During the workshop, Professor Ayodele Joseph of the Kaduna State University (KASU), presented a paper on the ‘Role of the Media in Public Policy Framing – Case Study of Nigerian Content’, which touched on understanding the concept of public policy.

Public policy, Professor Joseph disclosed, “is the sub-total of laws, actions and regulations. It can be seen as things a given government intends to do or not to do at any given time. Often times a good number of these policies are created in response or reaction to a given situation”, adding that although there is no single definition that may be said to embracingly capture the meaning of public policy, and though scholars tend to differ in their interpretation, “one may simply put public policy as what any government does or does not do about a given challenge or problem it is faced with for the purpose of proffering solution to it”.

While emphasizing the concept of framing/media framing, Professor Joseph told participants that frames are systems of preconceived ideas that are used to organize and interpret new information, evident in either thoughts (interpersonal) or interpersonal communication. “Framing helps us to remove ambiguity or misconception of relevant information by carefully contextualizing them in a way that we are able to relate them to our preconceived ideas”.

The university don believes that as the fourth estate of the realm, the media exist primarily to deliver message content, entertainment, information and advertisement. However, the involvement of the media in public policy framing is an affirmation of their deeper influence on our society. Identifying the problem before the formulation of any policy, he explained, is very important as it serves as a springboard for generating ideas that strengthens the entire process of policy formulation. So the burden is on the media to activate their watchdog role of monitoring what the policy makers are implementing.

Professor Joseph stated that strategies for media policy framing must address the following: What is the assumption of the articles? What are the sources? What kind of language is used? Can any pattern or theme be found? Is there a narrative that has been followed? How are people or groups presented? Is there any class representation?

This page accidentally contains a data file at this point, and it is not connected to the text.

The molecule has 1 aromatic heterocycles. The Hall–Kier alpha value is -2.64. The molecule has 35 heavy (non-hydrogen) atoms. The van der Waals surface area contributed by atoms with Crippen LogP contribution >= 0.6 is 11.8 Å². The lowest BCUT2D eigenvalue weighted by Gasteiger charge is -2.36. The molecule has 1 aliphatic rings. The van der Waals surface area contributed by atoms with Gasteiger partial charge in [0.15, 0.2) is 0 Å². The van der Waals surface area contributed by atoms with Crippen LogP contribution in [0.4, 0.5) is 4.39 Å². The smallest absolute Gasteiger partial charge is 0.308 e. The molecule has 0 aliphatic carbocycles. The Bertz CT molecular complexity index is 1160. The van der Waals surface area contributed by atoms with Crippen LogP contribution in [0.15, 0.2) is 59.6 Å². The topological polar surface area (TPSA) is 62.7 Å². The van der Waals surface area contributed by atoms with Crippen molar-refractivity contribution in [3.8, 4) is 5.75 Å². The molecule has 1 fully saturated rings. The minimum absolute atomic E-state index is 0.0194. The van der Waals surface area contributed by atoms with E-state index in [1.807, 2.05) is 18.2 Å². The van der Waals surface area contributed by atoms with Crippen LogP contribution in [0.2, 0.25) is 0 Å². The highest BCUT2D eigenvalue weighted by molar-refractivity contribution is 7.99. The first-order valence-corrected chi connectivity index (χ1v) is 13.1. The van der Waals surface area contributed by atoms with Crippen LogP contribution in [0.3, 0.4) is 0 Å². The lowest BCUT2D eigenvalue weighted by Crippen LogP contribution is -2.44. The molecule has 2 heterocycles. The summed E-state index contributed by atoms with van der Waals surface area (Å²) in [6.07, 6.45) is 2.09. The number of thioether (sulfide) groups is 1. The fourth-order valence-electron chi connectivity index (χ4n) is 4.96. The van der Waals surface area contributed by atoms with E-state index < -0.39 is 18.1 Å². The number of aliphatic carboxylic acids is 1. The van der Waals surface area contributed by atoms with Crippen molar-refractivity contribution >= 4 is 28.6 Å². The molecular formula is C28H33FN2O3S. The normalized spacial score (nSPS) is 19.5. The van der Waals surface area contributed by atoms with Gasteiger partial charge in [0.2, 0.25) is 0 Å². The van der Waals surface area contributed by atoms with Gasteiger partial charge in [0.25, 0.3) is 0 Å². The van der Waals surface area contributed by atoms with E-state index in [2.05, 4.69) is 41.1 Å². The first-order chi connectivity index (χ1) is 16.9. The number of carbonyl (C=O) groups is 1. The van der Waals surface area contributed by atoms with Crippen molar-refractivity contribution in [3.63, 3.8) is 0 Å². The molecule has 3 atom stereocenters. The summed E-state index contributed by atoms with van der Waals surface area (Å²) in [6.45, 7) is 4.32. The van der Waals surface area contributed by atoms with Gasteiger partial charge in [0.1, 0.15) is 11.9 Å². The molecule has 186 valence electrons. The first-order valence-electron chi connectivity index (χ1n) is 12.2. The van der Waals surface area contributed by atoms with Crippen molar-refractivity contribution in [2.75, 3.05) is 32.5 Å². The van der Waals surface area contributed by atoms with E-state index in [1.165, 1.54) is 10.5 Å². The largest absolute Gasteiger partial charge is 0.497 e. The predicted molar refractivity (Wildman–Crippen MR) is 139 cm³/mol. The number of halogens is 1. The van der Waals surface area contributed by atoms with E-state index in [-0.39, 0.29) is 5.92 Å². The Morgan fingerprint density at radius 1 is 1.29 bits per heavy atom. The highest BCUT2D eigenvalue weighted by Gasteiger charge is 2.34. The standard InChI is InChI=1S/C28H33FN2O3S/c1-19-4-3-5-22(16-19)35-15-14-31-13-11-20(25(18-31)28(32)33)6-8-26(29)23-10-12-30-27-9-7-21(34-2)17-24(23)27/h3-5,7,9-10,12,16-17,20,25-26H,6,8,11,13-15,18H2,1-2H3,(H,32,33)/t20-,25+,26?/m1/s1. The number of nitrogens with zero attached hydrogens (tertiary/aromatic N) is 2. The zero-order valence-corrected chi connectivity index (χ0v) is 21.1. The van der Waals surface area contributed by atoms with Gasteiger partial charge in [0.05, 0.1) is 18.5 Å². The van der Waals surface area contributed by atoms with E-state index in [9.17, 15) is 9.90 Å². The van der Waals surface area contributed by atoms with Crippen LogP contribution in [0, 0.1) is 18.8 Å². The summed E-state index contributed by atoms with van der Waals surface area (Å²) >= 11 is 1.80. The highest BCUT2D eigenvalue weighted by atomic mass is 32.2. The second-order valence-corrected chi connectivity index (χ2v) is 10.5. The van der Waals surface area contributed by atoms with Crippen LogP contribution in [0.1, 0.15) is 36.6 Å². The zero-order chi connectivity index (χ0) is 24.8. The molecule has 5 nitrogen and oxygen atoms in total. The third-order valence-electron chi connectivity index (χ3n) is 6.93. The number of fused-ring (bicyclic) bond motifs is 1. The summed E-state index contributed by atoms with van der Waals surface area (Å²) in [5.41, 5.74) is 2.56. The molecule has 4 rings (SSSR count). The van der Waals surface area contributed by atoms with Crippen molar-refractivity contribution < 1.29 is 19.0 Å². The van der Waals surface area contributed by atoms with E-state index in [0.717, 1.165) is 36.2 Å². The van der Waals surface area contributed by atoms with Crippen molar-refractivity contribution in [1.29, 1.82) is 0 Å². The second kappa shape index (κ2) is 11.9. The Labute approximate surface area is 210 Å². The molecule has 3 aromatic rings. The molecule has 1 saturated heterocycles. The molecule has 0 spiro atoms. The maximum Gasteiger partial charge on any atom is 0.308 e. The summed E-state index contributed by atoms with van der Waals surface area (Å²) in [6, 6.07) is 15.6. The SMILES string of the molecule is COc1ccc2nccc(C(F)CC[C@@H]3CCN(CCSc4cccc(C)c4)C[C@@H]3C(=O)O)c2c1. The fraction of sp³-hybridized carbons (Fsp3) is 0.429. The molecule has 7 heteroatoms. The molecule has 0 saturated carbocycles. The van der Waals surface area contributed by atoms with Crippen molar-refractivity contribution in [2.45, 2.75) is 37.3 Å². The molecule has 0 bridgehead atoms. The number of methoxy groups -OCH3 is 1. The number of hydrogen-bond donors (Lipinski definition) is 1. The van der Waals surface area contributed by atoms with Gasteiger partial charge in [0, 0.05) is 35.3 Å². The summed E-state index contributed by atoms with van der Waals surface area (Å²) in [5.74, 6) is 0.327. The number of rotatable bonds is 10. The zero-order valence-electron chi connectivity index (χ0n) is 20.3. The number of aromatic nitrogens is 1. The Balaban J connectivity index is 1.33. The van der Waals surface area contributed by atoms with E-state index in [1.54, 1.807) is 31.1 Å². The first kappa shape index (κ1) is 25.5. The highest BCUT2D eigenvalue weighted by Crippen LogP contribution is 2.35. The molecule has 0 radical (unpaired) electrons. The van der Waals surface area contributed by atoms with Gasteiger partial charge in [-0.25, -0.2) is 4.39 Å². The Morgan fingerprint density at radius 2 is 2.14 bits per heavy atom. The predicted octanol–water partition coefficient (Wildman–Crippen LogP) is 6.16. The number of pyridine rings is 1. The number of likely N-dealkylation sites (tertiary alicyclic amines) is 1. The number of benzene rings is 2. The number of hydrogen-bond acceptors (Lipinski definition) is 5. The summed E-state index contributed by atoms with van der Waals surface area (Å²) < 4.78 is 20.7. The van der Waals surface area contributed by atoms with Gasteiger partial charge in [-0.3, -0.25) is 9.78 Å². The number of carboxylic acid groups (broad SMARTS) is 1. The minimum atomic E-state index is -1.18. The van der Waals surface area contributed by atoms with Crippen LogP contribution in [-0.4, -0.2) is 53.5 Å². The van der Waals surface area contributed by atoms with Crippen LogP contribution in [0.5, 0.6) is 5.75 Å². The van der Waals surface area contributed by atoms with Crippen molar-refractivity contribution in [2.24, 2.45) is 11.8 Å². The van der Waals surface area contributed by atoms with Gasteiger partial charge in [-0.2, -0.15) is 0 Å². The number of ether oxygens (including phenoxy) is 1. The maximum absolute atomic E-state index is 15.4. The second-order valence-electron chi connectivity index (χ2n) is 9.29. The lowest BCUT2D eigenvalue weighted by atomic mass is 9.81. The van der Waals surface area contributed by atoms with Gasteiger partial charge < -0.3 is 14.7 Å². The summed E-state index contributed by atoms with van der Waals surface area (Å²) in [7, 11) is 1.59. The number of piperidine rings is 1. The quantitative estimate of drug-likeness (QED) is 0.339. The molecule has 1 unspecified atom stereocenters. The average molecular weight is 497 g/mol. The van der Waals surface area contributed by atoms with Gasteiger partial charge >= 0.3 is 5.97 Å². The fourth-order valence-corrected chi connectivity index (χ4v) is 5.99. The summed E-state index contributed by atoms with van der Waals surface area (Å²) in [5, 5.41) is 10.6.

Similarly, Malam Mohammed Auwwal of Bayero University Kano (BUK), who made a rich presentation on ‘Improving Writing Competencies to meet Evolving Media Trends’, harped on ethical standards in reportage.

According to him, as society advances in education and enlightenment, citizens, activists, advocates and groups are rightly demanding for better quality service from information managers and ready to blow the whistle on activities, saying ethics refers to well founded standards of right and wrong that prescribes what contravenes ethical values.

While urging media practitioners to imbibe and internalize ethical principles in the course of their duties and assignments, Auwwal suggested that there are times when the writer must take an ethical decision on the way forward based on certain principles which he said include:

•Personal virtue – Never do any write up that is not honest, truthful and open;

•Religious injunctions – Never write or publish materials that does not build sense of community;

•Government requirement – Never put up media materials that violet the law as that represents minimal normal standard;

•Utilitarian values – Never engage in journalistic practice that is against the greater good of the society; and

Distributive justice – Never publish or write what harms the poor, the uneducated and the unemployed.

In a related development, NCDMB has successfully trained and empowered one thousand youths in Kano state on GSM Phone repairs, maintenance, software and hardware know-how. The training which has a duration of six months, no doubt exposed trainees in the area of end-to-end delivery process, used to empower hand-holding beneficiaries through comprehensive classroom training, apprenticeship, and mentorship, until their satisfactory completion to eventually settle down for entrepreneurship.

The first batch of beneficiaries consists of 600 youths who have since been issued certificates. The new entrepreneurs are expected to replicate their newly acquired technical skills by training unskilled youths in their respective communities in the state.